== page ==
Mars Reconnaissance Orbiter Reception updated: (15/05/2009 12:55:09 +0100)
As you will have probably read on the Venus Express page, successful reception of that space craft occurred with a home made down converter. Following this achievement, it was decided that reception of the next furthest spacecraft should be attempted.
|The inspiration for building the 8.4GHz down converter
came from a demonstration that was given by
James Miller G3RUH and
de Guchteneire ON6UG at the
UK Microwave Group microwave meeting in November 2005. James and
Freddy have had a fair amount of experience in receiving these
deep-space-probes, and there is a nice page of useful information at the Amsat-DL site
The photograph on the left shows the experts, James and Freddy, using a home made 1 metre mesh dish, an off-the-shelf DB6NT 8.4GHz LNA and down converter. In the photo, Freddy is listening directly to VEX just with open waveguide! The DB6NT DSN converter gives an output IF of 23cms. The signals during the demonstration were consistent and copy able in SSB audio bandwidth, with Venus Express being a lot stronger than the Mars Reconnaissance Orbiter. The feed used on the 1m dish is a dual circular polarisation waveguide with a septum plate in it. The DB6NT LNA shown in the picture has a waveguide input and is coupled off the relevant port in order to achieve reception of RHCP signals from the Orbiter.
The Mars Reconnaissance Orbiter (MRO) was launched on August the 12th, 2005 from the Kennedy Space Centre in Florida. At the time of reception, the one way light time was 4.045806 minutes, making the Orbiter 45,151,194 miles away from Earth. Once the MRO reaches Mars, it will orbit the planet taking photos and performing other science experiments. The MRO transmits on DSN channel 32 which is 8439.444444 MHz - by the time that reaches Earth, due to Doppler the frequency has dropped to around 8439.031 MHz. The MRO has a 3 meter diameter dish antenna driven by a 100 Watt TWTA to transmit signals to Earth - this means that the signal coming in our direction is of the order of 4.2 mega watts of RF.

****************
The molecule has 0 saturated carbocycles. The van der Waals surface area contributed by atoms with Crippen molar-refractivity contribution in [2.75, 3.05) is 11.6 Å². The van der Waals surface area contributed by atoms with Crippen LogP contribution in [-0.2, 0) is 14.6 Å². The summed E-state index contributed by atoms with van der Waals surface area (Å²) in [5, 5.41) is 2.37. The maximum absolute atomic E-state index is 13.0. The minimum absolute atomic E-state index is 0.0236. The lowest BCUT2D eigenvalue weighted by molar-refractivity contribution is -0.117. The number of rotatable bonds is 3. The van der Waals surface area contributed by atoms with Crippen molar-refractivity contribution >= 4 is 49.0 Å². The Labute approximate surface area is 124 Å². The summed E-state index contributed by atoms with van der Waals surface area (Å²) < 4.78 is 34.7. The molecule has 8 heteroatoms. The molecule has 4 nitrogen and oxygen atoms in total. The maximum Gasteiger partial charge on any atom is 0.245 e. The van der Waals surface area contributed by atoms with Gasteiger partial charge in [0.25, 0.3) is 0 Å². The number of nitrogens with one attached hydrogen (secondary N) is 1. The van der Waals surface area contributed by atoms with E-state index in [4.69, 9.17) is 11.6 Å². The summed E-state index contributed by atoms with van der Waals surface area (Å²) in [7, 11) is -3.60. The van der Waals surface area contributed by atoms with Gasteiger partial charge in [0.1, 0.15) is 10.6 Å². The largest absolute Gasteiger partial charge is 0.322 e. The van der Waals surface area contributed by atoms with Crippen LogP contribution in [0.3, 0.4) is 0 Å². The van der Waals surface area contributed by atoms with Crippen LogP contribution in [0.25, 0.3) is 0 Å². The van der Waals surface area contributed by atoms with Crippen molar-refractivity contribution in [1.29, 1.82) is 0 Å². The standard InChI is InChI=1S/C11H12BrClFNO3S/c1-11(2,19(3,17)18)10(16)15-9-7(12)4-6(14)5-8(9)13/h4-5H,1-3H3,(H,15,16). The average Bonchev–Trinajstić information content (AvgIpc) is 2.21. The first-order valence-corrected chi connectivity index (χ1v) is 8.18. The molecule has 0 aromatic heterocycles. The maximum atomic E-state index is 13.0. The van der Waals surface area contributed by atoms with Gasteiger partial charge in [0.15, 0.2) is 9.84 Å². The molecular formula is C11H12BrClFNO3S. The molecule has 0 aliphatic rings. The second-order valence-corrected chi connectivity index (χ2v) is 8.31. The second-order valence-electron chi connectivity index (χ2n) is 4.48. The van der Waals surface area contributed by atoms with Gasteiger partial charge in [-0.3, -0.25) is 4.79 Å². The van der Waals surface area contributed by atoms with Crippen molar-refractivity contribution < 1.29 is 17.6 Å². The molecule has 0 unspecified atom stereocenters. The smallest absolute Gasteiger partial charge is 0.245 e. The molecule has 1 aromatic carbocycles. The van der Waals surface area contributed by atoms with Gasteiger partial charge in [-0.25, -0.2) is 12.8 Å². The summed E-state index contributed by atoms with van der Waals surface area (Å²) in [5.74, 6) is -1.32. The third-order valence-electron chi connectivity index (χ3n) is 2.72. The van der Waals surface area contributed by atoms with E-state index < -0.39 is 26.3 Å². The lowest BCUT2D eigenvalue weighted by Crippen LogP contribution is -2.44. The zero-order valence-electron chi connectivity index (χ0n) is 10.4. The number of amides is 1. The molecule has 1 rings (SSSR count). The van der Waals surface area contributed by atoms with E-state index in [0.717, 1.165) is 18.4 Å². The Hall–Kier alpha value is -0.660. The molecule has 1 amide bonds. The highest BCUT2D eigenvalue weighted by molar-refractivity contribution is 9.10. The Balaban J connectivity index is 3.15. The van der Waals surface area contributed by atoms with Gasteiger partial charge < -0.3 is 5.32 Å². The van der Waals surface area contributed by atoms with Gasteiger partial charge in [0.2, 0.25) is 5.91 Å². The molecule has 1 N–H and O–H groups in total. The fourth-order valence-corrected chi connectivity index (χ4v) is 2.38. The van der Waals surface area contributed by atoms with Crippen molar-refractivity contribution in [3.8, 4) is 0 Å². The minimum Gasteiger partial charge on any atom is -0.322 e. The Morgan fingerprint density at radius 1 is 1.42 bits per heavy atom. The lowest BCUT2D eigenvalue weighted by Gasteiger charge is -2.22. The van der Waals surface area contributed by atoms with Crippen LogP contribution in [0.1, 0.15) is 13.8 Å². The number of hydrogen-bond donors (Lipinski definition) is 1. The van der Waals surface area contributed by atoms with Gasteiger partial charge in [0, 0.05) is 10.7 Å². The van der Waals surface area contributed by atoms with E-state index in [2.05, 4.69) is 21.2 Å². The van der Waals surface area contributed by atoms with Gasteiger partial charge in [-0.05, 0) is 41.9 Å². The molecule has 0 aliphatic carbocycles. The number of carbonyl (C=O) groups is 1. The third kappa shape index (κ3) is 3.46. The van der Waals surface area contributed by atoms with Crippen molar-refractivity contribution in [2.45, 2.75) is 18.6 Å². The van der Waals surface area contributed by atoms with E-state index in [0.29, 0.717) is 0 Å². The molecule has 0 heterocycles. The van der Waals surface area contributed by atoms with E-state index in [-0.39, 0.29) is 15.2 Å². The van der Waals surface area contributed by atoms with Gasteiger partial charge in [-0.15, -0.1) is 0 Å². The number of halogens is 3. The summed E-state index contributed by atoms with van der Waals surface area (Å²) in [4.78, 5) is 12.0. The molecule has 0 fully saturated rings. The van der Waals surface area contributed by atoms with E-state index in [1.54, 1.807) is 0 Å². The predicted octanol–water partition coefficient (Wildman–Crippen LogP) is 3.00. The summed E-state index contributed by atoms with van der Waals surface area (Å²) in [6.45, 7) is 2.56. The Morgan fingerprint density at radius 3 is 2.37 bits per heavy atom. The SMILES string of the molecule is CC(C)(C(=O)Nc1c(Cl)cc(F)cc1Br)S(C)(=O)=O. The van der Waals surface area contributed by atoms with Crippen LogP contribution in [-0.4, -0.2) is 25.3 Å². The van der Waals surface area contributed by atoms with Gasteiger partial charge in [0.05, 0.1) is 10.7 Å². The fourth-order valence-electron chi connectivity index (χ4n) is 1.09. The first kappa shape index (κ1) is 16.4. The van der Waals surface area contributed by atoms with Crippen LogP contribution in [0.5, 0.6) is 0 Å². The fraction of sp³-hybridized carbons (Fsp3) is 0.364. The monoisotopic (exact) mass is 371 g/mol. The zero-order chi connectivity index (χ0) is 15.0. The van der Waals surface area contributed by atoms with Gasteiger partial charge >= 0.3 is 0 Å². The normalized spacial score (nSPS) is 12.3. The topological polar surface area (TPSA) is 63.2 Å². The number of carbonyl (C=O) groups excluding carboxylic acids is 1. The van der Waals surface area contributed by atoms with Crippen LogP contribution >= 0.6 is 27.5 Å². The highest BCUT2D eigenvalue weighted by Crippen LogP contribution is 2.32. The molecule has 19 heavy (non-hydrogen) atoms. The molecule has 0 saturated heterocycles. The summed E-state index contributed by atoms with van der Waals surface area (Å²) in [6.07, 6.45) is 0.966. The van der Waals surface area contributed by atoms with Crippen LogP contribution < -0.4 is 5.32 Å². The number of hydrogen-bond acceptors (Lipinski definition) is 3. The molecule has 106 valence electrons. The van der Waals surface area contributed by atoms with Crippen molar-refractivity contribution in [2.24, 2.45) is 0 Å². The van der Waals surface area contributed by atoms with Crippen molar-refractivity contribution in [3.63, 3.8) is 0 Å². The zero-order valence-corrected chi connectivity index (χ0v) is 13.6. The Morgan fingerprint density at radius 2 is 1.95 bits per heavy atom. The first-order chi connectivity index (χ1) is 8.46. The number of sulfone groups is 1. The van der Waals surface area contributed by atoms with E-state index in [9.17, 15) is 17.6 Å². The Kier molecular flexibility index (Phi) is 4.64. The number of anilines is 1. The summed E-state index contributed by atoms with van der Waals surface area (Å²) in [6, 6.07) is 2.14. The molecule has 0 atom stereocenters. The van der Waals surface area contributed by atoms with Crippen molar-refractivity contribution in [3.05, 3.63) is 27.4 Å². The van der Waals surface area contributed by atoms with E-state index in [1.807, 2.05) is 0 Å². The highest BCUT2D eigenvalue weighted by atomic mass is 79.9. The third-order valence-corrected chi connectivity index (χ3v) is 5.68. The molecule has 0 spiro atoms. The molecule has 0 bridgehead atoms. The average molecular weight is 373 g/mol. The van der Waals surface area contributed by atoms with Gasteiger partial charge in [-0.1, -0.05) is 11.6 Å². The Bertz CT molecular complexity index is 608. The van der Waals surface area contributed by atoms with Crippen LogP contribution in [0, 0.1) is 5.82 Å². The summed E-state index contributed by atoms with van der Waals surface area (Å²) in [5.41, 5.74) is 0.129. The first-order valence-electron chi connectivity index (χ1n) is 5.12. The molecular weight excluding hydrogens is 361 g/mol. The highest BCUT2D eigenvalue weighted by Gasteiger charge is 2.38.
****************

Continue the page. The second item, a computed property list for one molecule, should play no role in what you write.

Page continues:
Using the same receive system as used for Venus Express, the Doppler was first calculated and the receiver was tuned - the dish was adjusted as per the az/el generated by the JPL Horizons software. The picture below shows the MRO receive setup, with Mars and the Moon being visible above the dish.
The signal was clearly visible in the FFT display of the SDR-14 software radio, and just audible in SSB bandwidth of a communications receiver. The signal was consistently about 6 to 8 dB above the noise floor. The FFT picture below was taken in a 2KHz bandwidth centred on 10.7MHz which is the IF of the receiver used. All oscillators are locked to GPS. Technical details of the down converter and LNA are on the VEX page.
There is a rather large WAV file of the signal (1.6Mb) - its best to download the file, then process it in your favourite FFT software in order to see the carrier, as its weak and may not be audible to the untrained ear - the file can be found here. For processing the WAV file, it is worth checking out WaveVue and Spectrum Lab. There is another interesting page written by Rob Hardenberg about receiving the UHF beacon from MRO - its located here.
Just for interest, the picture below is the block diagram of the down-converter used to convert the 8.4GHz signal down to a suitable IF frequency - in this case the IF is around 400MHz. Again, further details of this down converter can be found on the VEX page.
Following some further work on the LNA (a modified Marconi Ku band LNB) by adding a new feed that came from Bertrand Pinel's (F5PL) design which uses two sets of screws for the de-polarisation and replacing the front end GaasFet in the LNA with a MGF4918D, the performance improvement has been astonishing. The spec of the GaasFet shows 0.6dB NF @ 12GHz, with an associated gain of 10dB. The signal is more than 3 or 4 dB higher than the above examples.
Also, from this reception test, there are two WAV file recordings here and here - you can now easily hear the carrier from the MRO. As above, use your favourite FFT program to process the sound files. At the time the wave files were recorded, the MRO spacecraft was more than 53258740 miles away. During the reception, what looked like 2 sidebands, 3.24KHz +- the carrier were detected. James Miller, G3RUH has kindly been calculating CNR's for the recordings - tonight's is 24.7 dB-Hz, which is a staggering 14dB improvement over the 'old' LNA. The author wishes to thank James, G3RUH for his continuing support and help with these receive tests.
Received MRO again this evening, signals were about 4 to 5dB above the noise, and copyable in SSB. The MRO was 69593573 miles away which is 25 million miles further away than when I first copied a signal from it! The photos below show some close-ups of the LHC feed horn with depolarising screws, and the feed horn mounted on the feed arm of the 1m dish.
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